I am a second year physics and I want to study CM in more depth than that of the general textbooks
The books are very different in scope. So you'll need to tell us more information.
What have you studied so far? Are there any particular topics that you are interested in?
Hamiltonians and symplectic geometry? Chaos? Celestial mechanics? Computational methods? Lagrangians and classical field theory?
OP. Please define 'better'.
I have just finished classical mechanics in Serway textbook and after studying some claculus I want more in-depth textbook with quite simple explanation and good exercises.
I know this is probably not a very helpful answer but, I like Taylor more than Morin although Morin is very good as well. Why don't you see the amazon previews and see what works best for you? Problems in Morin are quite difficult though. If I had to pick one - I would pick Taylor as I feel that he explains things better because, for the lack of a better explanation, goes more in-depth in each topic.
Morin also has a good problems book that I really like and I think it is a good supplement to any mechanics course.
Both are great books, but in my opinion, Morin's is slightly better. The small insights that he offers throughout the book are amazing. Sometimes there are more derivations of the same thing just to make you understand what that thing actually means and build a spherical point of view about it. Also, his exercises range from very easy to very hard. I have heard that Taylor's exercises are a bit on the easy side but I have not done any of them myself. But, in my opinion, you want a books to have a wide range of difficutly because your goal is to go from beginner to advanced level.
Either way, whichever you choose, you can't go wrong with them
is it "Introduction to Classical Mechanics: With Problems and Solutions" by Morin?
V. I. Arnold. Mathematical. Methods of. Classical Mechanics.
This is a very advanced course, it is mainly for mathematicians.. Perhaps it could be of some use. You can find it in the internet
Some people here suggested this nice book (that Wrobel mentioned) as well as Mechanics by Landau and Lifshitz... by the way, I study physics by myself...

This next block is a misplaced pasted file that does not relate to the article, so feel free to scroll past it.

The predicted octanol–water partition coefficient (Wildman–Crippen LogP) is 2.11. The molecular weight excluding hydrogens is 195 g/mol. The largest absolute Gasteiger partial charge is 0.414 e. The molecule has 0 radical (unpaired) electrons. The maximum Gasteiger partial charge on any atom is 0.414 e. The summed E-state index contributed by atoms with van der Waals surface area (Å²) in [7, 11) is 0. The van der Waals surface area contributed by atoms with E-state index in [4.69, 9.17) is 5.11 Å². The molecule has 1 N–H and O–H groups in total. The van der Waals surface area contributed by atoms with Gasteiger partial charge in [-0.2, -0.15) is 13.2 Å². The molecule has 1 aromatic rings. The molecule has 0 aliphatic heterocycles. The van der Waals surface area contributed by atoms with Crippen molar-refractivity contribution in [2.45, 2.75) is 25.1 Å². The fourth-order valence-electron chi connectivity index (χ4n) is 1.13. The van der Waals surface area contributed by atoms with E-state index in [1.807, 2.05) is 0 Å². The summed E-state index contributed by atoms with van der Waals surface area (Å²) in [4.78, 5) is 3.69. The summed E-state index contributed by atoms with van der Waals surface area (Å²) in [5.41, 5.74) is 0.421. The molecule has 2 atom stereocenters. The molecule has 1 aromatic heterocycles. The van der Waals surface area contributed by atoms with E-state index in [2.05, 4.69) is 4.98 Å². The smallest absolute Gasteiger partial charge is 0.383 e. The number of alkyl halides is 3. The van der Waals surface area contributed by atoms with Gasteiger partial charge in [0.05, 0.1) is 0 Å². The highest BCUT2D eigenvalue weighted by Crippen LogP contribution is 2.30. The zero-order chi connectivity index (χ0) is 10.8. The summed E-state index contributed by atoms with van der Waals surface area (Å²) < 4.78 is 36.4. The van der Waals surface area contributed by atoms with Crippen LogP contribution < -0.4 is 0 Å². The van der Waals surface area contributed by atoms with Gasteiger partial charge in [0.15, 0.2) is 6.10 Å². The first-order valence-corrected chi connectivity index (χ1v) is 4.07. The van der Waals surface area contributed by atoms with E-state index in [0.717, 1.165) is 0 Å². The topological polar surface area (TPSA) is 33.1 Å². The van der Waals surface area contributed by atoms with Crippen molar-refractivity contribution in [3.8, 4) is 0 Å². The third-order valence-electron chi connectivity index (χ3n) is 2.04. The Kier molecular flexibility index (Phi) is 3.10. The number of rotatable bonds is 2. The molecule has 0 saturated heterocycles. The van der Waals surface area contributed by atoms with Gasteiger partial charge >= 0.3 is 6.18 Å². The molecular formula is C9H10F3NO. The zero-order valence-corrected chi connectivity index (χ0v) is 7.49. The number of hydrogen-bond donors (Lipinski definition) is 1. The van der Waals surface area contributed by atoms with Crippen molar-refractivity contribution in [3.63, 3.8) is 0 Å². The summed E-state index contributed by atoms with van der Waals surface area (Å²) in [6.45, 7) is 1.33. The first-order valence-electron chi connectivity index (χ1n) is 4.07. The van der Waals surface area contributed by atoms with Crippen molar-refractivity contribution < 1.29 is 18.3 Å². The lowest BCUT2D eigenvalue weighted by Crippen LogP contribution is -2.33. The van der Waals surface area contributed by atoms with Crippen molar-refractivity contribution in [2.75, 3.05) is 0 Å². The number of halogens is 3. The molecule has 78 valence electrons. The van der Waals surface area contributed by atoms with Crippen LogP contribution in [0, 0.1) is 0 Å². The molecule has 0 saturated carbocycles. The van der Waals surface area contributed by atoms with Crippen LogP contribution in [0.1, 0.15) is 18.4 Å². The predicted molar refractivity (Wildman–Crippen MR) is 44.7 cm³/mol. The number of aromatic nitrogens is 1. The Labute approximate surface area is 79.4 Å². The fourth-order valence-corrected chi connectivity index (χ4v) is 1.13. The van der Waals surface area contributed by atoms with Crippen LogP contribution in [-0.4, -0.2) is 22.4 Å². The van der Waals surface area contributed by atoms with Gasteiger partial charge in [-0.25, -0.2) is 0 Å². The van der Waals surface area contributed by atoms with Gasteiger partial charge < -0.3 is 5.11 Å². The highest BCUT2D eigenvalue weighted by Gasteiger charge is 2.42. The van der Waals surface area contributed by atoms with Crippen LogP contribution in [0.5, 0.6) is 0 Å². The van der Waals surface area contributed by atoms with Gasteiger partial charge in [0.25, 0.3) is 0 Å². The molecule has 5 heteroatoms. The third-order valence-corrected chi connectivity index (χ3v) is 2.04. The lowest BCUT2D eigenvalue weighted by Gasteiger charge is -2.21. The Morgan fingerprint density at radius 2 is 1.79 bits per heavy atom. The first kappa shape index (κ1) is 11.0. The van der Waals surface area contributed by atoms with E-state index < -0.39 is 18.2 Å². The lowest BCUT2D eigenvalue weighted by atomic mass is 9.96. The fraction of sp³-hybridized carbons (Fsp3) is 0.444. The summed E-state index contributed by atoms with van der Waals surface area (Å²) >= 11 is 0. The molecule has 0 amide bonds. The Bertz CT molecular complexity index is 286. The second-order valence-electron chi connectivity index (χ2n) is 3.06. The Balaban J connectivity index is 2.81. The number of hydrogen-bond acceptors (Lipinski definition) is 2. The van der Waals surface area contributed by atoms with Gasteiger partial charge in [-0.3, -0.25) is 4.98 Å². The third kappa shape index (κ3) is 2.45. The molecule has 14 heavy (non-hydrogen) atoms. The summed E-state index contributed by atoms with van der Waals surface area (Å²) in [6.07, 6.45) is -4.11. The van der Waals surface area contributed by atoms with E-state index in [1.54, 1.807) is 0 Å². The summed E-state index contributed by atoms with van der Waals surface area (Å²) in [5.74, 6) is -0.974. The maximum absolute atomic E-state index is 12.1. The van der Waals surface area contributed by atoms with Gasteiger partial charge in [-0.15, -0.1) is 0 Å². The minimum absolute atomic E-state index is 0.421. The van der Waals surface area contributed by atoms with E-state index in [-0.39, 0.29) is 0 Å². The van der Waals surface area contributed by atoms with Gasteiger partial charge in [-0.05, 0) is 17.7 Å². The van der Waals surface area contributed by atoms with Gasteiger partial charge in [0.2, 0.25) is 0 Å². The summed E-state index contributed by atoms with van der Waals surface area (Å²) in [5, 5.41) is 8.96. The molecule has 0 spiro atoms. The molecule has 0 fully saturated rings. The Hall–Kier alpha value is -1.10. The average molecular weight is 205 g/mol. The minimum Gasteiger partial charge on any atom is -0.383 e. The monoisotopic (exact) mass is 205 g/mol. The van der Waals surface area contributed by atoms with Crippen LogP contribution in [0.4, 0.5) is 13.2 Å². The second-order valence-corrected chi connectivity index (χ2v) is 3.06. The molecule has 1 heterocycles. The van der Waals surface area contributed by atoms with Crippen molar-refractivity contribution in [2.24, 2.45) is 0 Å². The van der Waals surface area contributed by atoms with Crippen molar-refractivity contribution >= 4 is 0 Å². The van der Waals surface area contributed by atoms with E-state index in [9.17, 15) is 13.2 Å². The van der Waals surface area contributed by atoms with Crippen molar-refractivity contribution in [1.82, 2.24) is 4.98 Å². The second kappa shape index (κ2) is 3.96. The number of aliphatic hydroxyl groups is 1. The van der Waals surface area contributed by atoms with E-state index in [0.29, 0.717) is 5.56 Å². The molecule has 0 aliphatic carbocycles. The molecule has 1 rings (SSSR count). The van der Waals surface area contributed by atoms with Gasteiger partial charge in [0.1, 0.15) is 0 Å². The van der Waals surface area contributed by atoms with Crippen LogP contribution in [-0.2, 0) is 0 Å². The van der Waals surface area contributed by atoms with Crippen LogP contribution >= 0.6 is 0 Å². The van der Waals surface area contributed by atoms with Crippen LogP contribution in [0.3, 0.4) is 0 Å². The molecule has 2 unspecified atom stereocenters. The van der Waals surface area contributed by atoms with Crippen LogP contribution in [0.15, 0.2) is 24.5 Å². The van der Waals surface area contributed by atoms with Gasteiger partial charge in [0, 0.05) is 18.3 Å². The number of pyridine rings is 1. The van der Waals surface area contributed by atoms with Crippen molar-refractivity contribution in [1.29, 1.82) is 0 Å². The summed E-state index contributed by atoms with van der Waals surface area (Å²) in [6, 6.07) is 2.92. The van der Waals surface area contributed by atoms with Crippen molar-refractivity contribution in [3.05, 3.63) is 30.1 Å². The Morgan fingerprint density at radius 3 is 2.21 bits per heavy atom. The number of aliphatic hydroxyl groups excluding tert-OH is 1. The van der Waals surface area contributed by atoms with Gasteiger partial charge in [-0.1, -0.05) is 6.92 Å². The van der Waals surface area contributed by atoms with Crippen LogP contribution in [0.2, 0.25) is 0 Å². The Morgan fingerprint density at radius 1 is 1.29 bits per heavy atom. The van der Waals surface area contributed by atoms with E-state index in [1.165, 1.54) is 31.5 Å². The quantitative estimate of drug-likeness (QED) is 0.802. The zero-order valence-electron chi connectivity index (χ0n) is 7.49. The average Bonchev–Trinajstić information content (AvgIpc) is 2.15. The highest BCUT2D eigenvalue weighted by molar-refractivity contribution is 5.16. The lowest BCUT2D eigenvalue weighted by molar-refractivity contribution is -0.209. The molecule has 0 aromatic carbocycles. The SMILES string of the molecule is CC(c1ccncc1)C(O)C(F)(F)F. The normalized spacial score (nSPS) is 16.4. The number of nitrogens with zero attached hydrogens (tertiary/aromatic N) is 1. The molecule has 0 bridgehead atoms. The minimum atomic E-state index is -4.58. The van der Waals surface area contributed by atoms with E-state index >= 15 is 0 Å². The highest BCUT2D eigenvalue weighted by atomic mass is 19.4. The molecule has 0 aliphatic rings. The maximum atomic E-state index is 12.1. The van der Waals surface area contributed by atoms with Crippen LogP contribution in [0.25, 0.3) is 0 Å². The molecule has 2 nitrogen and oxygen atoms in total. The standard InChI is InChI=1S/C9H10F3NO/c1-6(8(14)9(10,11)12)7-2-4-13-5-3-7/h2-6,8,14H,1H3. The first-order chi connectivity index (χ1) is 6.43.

Arnold's text is more for someone who wants a very rigorous treatment of classical mechanics, and who wants to apply modern geometric techniques to analysis of classical systems. I would consider it a good third or fourth textbook in classical mechanics, if you consider a Physics I,II, III text as a first textbook in classical mechanics. Between Morin and Taylor, I'd choose Taylor because it treats both Lagrangian and Hamiltonian dynamics. Thus, it would serve as a better preparation and reference for the future if the OP ever wants to study quantum mechanics, general relativity, a book like V. I. Arnold's, etc.
Morin's book does not treat Hamiltonian dynamics, but Morin posted in his website a complete chapter on Hamiltonian dynamics that he will include in the next edition in his book.
Ah, that's nice. Still, it's nice to have a complete index in the back of the book if it's to be used for reference later.
I guess it comes down to which pedagogy one prefers, then, after the next edition of Morin is published.
How can one write a textbook on theoretical classical mechanics without including Hamiltonian dynamics? If the study of classical mechanics makes any sense (except from being a very fascinating subject in itself) the whole purpose is to introduce the Hamilton formalism (with Poisson brackets) revealing the true structure of the theory, which can be used to motivate much of modern physics (particularly quantum theory).
To be fair, many one-semester undergraduate classical mechanics classes only treat Lagrangian mechanics.
Considering Morin is at the level of K&K (i.e. a (honors) first-course in mechanics), the fact that it includes the Lagrangian formalism is already quite neat. Comparing Taylor and Morin is like comparing Shankar and Sakurai, they don't directly serve the same purpose.
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